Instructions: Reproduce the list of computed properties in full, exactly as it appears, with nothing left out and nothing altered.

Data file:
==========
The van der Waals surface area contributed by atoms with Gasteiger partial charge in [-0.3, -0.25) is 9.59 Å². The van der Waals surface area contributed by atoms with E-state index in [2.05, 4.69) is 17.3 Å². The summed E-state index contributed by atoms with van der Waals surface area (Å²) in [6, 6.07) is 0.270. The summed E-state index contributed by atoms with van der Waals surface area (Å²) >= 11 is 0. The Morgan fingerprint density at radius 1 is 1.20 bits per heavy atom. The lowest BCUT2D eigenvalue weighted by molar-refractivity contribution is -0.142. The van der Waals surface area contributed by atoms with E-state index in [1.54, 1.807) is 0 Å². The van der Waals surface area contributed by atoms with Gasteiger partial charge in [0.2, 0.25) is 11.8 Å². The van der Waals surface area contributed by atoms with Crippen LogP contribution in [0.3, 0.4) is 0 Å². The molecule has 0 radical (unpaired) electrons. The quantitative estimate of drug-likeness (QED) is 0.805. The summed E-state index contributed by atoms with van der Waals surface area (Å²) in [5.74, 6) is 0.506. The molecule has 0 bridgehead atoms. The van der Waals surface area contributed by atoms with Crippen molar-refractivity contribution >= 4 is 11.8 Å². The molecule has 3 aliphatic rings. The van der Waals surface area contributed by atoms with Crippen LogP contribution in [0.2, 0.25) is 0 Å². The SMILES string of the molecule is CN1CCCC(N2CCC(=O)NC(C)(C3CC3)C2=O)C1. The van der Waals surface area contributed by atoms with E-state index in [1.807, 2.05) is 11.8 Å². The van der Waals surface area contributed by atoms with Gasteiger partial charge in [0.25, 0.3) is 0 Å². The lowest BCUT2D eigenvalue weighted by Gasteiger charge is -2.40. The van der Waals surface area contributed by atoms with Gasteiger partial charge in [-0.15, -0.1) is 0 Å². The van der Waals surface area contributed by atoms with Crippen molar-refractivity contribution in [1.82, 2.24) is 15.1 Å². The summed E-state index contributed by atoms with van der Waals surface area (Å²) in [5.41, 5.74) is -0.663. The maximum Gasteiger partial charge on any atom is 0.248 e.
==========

The van der Waals surface area contributed by atoms with Gasteiger partial charge in [-0.3, -0.25) is 9.59 Å². The van der Waals surface area contributed by atoms with E-state index in [2.05, 4.69) is 17.3 Å². The summed E-state index contributed by atoms with van der Waals surface area (Å²) in [6, 6.07) is 0.270. The summed E-state index contributed by atoms with van der Waals surface area (Å²) >= 11 is 0. The Morgan fingerprint density at radius 1 is 1.20 bits per heavy atom. The lowest BCUT2D eigenvalue weighted by molar-refractivity contribution is -0.142. The van der Waals surface area contributed by atoms with E-state index in [1.54, 1.807) is 0 Å². The van der Waals surface area contributed by atoms with Gasteiger partial charge in [0.2, 0.25) is 11.8 Å². The van der Waals surface area contributed by atoms with Crippen LogP contribution in [0.3, 0.4) is 0 Å². The molecule has 0 radical (unpaired) electrons. The quantitative estimate of drug-likeness (QED) is 0.805. The summed E-state index contributed by atoms with van der Waals surface area (Å²) in [5.74, 6) is 0.506. The molecule has 0 bridgehead atoms. The van der Waals surface area contributed by atoms with Crippen molar-refractivity contribution >= 4 is 11.8 Å². The molecule has 3 aliphatic rings. The van der Waals surface area contributed by atoms with Crippen LogP contribution in [0.2, 0.25) is 0 Å². The SMILES string of the molecule is CN1CCCC(N2CCC(=O)NC(C)(C3CC3)C2=O)C1. The van der Waals surface area contributed by atoms with E-state index in [1.807, 2.05) is 11.8 Å². The van der Waals surface area contributed by atoms with Gasteiger partial charge in [0.25, 0.3) is 0 Å². The lowest BCUT2D eigenvalue weighted by Gasteiger charge is -2.40. The van der Waals surface area contributed by atoms with Gasteiger partial charge in [-0.15, -0.1) is 0 Å². The van der Waals surface area contributed by atoms with Crippen molar-refractivity contribution in [1.82, 2.24) is 15.1 Å². The summed E-state index contributed by atoms with van der Waals surface area (Å²) in [5.41, 5.74) is -0.663. The maximum Gasteiger partial charge on any atom is 0.248 e.